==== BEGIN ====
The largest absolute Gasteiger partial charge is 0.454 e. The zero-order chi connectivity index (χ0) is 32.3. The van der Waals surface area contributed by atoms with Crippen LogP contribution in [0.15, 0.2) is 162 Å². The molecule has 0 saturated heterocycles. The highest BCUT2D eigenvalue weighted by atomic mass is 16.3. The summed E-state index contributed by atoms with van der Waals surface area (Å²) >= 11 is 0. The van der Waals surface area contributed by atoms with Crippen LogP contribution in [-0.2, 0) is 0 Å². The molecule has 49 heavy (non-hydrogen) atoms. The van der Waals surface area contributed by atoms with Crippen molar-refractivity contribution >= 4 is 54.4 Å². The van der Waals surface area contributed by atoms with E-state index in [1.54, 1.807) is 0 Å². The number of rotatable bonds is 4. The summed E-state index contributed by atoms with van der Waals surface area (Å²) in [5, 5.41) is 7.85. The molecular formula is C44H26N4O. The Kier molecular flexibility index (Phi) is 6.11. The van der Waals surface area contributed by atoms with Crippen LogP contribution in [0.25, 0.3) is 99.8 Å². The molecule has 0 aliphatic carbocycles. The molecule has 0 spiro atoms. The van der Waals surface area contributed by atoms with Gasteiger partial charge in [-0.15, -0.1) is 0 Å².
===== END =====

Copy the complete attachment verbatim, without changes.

The largest absolute Gasteiger partial charge is 0.454 e. The zero-order chi connectivity index (χ0) is 32.3. The van der Waals surface area contributed by atoms with Crippen LogP contribution in [0.15, 0.2) is 162 Å². The molecule has 0 saturated heterocycles. The highest BCUT2D eigenvalue weighted by atomic mass is 16.3. The summed E-state index contributed by atoms with van der Waals surface area (Å²) >= 11 is 0. The van der Waals surface area contributed by atoms with Crippen LogP contribution in [-0.2, 0) is 0 Å². The molecule has 49 heavy (non-hydrogen) atoms. The van der Waals surface area contributed by atoms with Crippen molar-refractivity contribution >= 4 is 54.4 Å². The van der Waals surface area contributed by atoms with E-state index in [1.54, 1.807) is 0 Å². The number of rotatable bonds is 4. The summed E-state index contributed by atoms with van der Waals surface area (Å²) in [5, 5.41) is 7.85. The molecular formula is C44H26N4O. The Kier molecular flexibility index (Phi) is 6.11. The van der Waals surface area contributed by atoms with Crippen LogP contribution in [0.25, 0.3) is 99.8 Å². The molecule has 0 aliphatic carbocycles. The molecule has 0 spiro atoms. The van der Waals surface area contributed by atoms with Gasteiger partial charge in [-0.15, -0.1) is 0 Å².